When Barack Obama meets Spanish Prime Minister Jose Luis Rodriguez Zapatero in London this week at the G20 summit, it will be perversely interesting to see if Zapatero is greeted with the famous Obama smile or a less-often-seen, steely-eyed glare.
Spanish investigating magistrate Baltazar Garzon – the man who arrested former Chilean dictator Augusto Pinochet in 1998 – sent a 98-page complaint to prosecutors asking that John Yoo, William Haynes, David Addington, Alberto Gonzales, Jay Bybee and Doug Feith plus two unnamed others be investigated for war crimes. Spain claims jurisdiction because five of its citizens were held at Guantanamo and tortured.
Coupled with Canada quietly asking top Bushies including the former president and vice president, Donald Rumsfeld, Alberto Gonzales, and several others to not enter the country, foreign travel is increasingly problematic for the men who authorized torture and other war crimes during the Bush years. If any of the eight try entering any of the 25 European Union nations, they will likely be arrested and shipped off to Madrid.
While the Canadian admonition was sent privately, the Spanish investigation is very public and adds to the growing pressure on Pres. Obama and Attorney General Eric Holder to have the United States undertake its own investigation – something the president’s political advisors keep telling him to sidestep as long as possible.
Indeed, Garzon may well prove to be the Spanish fly in Obama’s ointment of trying to avoid naming an independent war crimes prosecutor.
The fact is, under both US law and its treaty obligations, Obama has a legal requirement to proactively investigate what are now truly serious allegations of war crimes having been committed by high ranking Bush administration officials. Between Cheney’s repeated, public boasting of ordering torture and information contained in the Justice Dept. “torture memo’s” written by Yoo and Bybee, and approved by John Ashcroft and Gonzales, clearly there is a what lawyers call a prima facie case warranting a formal probe.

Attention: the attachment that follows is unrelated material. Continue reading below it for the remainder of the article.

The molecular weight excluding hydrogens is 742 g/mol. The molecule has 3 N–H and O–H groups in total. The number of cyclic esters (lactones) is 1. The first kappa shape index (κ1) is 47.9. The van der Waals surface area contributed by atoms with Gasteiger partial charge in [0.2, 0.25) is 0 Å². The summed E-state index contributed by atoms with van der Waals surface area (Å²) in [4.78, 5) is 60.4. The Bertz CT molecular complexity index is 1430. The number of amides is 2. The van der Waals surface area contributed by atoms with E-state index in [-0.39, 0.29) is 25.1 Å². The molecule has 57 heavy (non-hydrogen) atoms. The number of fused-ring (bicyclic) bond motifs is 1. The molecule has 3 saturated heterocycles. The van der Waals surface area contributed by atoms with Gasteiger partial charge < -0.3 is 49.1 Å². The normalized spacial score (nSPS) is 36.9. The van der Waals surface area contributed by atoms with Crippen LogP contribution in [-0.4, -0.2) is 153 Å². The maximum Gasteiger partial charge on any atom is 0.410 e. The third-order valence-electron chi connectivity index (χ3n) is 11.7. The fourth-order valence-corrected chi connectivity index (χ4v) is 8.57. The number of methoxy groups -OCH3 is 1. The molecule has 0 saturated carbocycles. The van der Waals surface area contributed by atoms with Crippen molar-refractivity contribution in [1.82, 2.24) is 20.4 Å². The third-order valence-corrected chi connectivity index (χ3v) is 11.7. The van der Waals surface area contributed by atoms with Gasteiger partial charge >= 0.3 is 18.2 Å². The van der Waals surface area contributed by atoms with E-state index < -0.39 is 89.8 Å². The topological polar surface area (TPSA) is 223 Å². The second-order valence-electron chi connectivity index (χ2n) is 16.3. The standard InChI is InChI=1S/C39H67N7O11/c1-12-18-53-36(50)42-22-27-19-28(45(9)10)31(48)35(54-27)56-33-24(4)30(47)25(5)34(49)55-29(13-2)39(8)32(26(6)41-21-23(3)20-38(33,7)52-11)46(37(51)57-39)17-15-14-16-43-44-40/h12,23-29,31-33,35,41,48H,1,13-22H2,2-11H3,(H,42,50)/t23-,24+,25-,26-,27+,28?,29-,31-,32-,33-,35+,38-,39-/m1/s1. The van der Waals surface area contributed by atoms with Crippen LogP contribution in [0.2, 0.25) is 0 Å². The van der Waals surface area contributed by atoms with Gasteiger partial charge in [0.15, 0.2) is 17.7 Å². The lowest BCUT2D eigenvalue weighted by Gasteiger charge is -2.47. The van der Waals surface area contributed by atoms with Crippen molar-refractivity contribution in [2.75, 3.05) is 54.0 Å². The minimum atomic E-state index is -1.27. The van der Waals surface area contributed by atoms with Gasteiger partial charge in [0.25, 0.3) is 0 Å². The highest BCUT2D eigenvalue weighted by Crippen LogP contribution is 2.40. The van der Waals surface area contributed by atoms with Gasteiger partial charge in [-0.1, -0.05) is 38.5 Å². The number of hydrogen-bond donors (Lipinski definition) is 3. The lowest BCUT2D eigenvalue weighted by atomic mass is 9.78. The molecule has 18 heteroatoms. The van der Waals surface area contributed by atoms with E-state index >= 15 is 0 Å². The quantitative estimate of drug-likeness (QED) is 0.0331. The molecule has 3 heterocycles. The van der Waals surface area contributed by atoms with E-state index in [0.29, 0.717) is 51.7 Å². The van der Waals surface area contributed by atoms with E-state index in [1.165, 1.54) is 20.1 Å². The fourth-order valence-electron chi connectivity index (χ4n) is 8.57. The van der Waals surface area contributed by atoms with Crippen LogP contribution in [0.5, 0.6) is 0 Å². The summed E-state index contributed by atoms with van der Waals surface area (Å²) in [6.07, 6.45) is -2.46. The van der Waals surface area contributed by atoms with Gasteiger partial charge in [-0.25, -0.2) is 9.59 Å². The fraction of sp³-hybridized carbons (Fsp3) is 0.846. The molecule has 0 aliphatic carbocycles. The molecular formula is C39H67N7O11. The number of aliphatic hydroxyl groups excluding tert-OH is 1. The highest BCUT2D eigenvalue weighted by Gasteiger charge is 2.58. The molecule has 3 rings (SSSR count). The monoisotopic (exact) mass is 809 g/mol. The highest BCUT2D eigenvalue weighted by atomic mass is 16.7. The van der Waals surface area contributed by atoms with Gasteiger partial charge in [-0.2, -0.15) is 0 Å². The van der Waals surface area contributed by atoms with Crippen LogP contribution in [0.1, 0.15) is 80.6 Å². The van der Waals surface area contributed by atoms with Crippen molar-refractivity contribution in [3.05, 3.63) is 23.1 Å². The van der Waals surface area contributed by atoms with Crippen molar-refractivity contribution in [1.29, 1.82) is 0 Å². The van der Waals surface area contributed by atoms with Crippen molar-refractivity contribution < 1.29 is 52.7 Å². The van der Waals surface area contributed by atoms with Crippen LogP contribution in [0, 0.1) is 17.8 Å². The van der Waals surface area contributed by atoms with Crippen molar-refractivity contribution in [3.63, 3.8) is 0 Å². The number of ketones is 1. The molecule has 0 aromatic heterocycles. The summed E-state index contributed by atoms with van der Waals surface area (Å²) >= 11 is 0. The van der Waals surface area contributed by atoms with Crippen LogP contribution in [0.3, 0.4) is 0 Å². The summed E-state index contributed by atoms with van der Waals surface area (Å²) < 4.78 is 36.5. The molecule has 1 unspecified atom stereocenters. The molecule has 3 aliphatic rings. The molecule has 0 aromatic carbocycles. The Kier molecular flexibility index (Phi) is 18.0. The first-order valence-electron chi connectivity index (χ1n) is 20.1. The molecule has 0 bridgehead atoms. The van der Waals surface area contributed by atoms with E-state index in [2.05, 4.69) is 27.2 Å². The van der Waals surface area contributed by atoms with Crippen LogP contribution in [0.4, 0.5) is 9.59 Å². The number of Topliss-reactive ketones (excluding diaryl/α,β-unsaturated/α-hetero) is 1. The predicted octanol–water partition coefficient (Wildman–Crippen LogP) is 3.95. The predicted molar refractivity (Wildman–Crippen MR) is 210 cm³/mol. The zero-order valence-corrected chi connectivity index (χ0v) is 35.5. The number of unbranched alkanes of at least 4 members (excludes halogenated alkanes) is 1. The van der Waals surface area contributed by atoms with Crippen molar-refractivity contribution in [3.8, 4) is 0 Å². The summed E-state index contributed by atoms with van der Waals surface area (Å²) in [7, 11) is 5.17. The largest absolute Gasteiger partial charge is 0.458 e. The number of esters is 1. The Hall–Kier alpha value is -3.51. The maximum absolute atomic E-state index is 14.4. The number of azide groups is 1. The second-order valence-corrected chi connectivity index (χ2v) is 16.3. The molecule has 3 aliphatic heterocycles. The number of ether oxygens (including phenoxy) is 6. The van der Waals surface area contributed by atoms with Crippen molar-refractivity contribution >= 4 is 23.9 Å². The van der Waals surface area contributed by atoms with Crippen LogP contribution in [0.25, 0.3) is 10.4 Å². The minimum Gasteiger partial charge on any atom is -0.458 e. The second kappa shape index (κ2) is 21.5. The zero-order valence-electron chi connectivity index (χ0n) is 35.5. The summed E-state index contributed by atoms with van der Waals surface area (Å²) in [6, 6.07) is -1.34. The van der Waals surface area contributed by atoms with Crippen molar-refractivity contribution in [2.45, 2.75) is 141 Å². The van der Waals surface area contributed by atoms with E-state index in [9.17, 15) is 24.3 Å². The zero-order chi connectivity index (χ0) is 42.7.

In other words, as constitutional lawyer Jonathan Turley has said repeatedly on MSNBC, the White House has no viable legal alternative but to investigate, regardless of the possible political cost.
One informed observer believes that Obama is undoubtedly aware of this and may be trying to postpone the inevitable until after the 2010 elections when, he hopes, the Democratic majority in the Senate will increase enough so that his legislative agenda can be passed without scrambling for a handful of Republican votes.
“There’s a certain realpolitick about this,” I was told by a friend in Washington who knows both the Obama White House and how Congress works. “Obama knows what he has to do but he also knows that without 60 sure Senate votes, the GOP will tie up everything else he wants to accomplish in political knots.”
Obviously, The White House would like the timing of the Spanish initiative to be different. But as Michael Ratner, president of the Center for Constitutional Rights, said, the “investigation … (is) one that the Obama administration has to take very seriously. And it means that the pressure is increasing on this country to open its own criminal investigation.”
The G20 gathering is starting on a tense note, with Britain and the US unhappy about the tepid response of many European governments about providing greater stimulus to their flailing economies. Spain is one of the nations that Washington and London wants to do more so it is uncertain how – or even if – Obama will raise the Garzon investigation with Zapatero at some over the next few days.
Chances are good that, whatever is said at the G20, the war crimes matter will not go quietly into that good night. Garzon has a long track record of successful prosecutions. In addition to the Pinochet matter, he has overseen human rights abuse investigations of the former military government in Argentina, Islamic terrorists operating in Spain, the armed Basque separatist group ETA, as well as major drug traffickers.